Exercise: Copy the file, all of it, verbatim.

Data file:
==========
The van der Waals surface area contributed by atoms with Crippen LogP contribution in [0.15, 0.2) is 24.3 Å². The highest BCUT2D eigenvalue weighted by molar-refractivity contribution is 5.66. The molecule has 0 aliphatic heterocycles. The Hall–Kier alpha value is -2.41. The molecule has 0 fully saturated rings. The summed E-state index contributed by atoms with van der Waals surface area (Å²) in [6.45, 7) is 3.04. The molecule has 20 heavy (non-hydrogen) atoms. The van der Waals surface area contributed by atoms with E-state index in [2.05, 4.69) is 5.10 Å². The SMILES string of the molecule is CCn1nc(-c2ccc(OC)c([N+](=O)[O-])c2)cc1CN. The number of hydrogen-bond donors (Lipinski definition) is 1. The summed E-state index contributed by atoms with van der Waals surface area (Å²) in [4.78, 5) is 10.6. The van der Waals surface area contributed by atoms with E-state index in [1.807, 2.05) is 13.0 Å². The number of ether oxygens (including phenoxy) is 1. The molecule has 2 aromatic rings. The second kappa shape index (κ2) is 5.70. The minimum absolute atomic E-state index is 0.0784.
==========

The van der Waals surface area contributed by atoms with Crippen LogP contribution in [0.15, 0.2) is 24.3 Å². The highest BCUT2D eigenvalue weighted by molar-refractivity contribution is 5.66. The molecule has 0 aliphatic heterocycles. The Hall–Kier alpha value is -2.41. The molecule has 0 fully saturated rings. The summed E-state index contributed by atoms with van der Waals surface area (Å²) in [6.45, 7) is 3.04. The molecule has 20 heavy (non-hydrogen) atoms. The van der Waals surface area contributed by atoms with E-state index in [2.05, 4.69) is 5.10 Å². The SMILES string of the molecule is CCn1nc(-c2ccc(OC)c([N+](=O)[O-])c2)cc1CN. The number of hydrogen-bond donors (Lipinski definition) is 1. The summed E-state index contributed by atoms with van der Waals surface area (Å²) in [4.78, 5) is 10.6. The van der Waals surface area contributed by atoms with E-state index in [1.807, 2.05) is 13.0 Å². The number of ether oxygens (including phenoxy) is 1. The molecule has 2 aromatic rings. The second kappa shape index (κ2) is 5.70. The minimum absolute atomic E-state index is 0.0784.